For some reason, Americans enjoy bashing France. That in spite of fact France was essential to our winning the Revolutionary War, French cuisine is exquisite—made Julia Child a household name, and French wine defines world standards.
Robert Parker, world’s most important wine critic, puts it simply: “French wines remain the points of reference for every other country that produces fine wine. Their greatness and intrinsic distinctiveness are how producers from other countries measure the quality and success of their wines.”
Many countries now compete with France. California, of course. Spain is spectacular in terms of quality and value. Italy bottles great wines and great values. South America and Australia soar. But when you discuss wine, France is the gold standard.
That is not to downplay U.S. accomplishments. France has worked on perfecting wine, matching soil and climate to grape for centuries out of memory. The U.S., in contrast, has barely more than a century-plus of experience, and that interrupted by idiocy of Prohibition. Compared to France, we are Little Leaguers playing World Series champs, and still—thanks in part to generous French wisdom—we win a few.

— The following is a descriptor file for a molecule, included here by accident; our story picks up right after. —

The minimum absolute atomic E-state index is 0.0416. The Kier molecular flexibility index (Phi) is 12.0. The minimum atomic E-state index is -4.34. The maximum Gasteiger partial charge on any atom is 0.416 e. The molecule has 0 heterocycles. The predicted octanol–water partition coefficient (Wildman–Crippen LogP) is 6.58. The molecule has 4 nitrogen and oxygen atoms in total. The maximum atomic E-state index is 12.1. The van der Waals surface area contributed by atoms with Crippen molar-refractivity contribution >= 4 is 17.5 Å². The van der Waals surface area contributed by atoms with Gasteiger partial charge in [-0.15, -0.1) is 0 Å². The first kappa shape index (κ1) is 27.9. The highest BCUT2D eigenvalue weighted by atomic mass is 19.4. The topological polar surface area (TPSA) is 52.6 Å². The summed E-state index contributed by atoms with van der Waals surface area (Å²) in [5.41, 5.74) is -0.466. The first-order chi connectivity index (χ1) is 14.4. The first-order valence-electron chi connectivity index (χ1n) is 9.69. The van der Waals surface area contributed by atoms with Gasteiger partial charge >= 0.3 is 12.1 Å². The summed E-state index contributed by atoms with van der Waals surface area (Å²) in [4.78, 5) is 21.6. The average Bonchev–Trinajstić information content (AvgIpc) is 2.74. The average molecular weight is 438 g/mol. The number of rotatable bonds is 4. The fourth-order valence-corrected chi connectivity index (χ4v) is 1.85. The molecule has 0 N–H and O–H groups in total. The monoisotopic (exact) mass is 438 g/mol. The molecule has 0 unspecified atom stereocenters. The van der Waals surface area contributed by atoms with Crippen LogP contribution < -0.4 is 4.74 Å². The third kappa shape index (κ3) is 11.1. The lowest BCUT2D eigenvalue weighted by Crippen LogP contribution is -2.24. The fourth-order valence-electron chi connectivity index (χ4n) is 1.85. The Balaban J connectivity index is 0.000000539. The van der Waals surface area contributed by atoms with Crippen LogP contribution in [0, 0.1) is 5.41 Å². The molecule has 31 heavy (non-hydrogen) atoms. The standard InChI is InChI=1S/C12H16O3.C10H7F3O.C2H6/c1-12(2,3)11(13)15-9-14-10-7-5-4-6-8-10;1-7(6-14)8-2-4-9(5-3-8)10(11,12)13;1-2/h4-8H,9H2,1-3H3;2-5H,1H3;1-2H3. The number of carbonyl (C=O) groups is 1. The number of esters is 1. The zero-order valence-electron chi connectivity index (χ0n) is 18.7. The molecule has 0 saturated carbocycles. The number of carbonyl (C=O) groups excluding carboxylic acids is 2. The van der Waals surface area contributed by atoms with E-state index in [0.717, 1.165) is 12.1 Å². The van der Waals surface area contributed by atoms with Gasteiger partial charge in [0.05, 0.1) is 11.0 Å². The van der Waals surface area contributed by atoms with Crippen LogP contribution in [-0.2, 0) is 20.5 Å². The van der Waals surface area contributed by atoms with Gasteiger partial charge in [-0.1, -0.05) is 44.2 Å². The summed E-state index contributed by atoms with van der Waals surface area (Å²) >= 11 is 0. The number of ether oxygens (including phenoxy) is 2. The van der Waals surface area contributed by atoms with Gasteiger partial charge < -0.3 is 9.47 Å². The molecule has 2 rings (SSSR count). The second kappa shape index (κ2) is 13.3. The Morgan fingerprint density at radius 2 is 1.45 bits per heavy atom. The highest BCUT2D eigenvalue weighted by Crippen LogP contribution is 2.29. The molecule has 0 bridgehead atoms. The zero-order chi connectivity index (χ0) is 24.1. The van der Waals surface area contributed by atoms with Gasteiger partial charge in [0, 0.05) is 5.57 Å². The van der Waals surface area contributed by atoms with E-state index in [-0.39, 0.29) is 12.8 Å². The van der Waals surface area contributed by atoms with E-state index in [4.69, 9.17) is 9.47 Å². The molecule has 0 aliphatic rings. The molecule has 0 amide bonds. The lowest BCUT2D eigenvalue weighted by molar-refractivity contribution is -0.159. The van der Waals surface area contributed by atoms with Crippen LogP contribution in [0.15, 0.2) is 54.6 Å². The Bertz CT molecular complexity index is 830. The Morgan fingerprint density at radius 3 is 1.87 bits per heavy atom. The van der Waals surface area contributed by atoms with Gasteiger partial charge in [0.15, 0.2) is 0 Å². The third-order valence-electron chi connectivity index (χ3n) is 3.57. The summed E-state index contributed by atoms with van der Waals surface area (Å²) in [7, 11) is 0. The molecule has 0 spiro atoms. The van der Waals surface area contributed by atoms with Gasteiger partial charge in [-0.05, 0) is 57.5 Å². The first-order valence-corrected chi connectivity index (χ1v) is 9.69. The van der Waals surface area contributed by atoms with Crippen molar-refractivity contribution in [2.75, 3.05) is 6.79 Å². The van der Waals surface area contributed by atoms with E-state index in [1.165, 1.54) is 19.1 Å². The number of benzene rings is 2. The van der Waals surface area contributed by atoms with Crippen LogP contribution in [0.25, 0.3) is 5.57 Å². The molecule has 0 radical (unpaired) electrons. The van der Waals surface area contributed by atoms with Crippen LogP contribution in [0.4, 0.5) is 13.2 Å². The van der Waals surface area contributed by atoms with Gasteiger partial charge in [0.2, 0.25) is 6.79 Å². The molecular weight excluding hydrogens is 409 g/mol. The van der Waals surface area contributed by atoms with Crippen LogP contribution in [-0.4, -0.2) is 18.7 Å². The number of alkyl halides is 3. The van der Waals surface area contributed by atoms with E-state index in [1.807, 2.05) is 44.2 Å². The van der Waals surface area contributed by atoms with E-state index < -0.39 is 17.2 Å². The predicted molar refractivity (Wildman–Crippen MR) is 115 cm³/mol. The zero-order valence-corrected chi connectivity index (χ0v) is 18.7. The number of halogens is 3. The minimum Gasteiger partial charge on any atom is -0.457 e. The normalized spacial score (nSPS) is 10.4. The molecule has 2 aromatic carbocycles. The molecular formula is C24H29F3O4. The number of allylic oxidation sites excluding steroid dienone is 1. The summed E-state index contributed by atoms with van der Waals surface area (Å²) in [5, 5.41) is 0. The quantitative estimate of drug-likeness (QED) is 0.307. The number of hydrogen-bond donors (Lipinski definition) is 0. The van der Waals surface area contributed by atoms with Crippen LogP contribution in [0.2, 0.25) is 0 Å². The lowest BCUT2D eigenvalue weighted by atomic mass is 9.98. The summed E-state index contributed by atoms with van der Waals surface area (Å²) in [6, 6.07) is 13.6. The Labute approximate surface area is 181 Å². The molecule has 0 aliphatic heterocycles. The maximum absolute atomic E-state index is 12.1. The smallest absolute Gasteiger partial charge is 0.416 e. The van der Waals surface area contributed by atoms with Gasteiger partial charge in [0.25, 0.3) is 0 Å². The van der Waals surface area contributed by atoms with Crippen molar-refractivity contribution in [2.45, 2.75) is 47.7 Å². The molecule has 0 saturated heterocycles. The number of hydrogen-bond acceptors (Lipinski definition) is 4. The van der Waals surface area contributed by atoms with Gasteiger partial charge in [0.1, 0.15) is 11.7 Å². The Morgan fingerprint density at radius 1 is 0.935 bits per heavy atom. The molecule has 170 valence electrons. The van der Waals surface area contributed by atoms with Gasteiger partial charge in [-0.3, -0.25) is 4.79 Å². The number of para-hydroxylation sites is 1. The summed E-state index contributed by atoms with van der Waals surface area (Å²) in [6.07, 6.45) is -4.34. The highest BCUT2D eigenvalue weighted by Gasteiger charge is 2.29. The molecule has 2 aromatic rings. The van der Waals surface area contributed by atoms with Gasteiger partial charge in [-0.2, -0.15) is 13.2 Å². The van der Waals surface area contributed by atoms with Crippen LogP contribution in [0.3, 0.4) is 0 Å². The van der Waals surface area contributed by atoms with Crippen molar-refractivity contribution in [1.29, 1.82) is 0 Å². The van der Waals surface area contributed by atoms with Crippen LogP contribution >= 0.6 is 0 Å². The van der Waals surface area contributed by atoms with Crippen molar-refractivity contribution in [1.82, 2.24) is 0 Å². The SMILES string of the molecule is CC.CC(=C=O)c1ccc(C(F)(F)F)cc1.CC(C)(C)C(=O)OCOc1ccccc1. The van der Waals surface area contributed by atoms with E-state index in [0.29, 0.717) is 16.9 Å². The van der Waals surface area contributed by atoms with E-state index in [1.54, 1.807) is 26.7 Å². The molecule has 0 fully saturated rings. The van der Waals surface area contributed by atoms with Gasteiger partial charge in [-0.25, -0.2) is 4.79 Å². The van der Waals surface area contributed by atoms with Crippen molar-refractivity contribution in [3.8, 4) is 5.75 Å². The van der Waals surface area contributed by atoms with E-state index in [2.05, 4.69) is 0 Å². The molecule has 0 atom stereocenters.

Take away point for those beginning to enjoy wide world of wine: there is good, even great wine made in lots of places. But, when you refine and define your palate, French wine must be included in the experience. Even if you are, for whatever weird reasons, Francophobic.
Recommended (all French wines):
• Domaine De Couron Marselan. Trendy Rhône red: Marselan is new varietal cross between Cab and Grenache. Pepper and prunes on nose; full body in the mouth. Experiment. $15
• Château de La Greffiere Mâcon La Roche-Vineuse. Pineapple nose, tropical fruit palate. Chardonnay. $18
• Château St. Georges (St. Emilion; right bank). Merlot driven; softness, red fruit, firm tannins. $36
• Château Batailley (Pauillac; left bank). Bordeaux Cab blend; bright fruits, juicy style. $57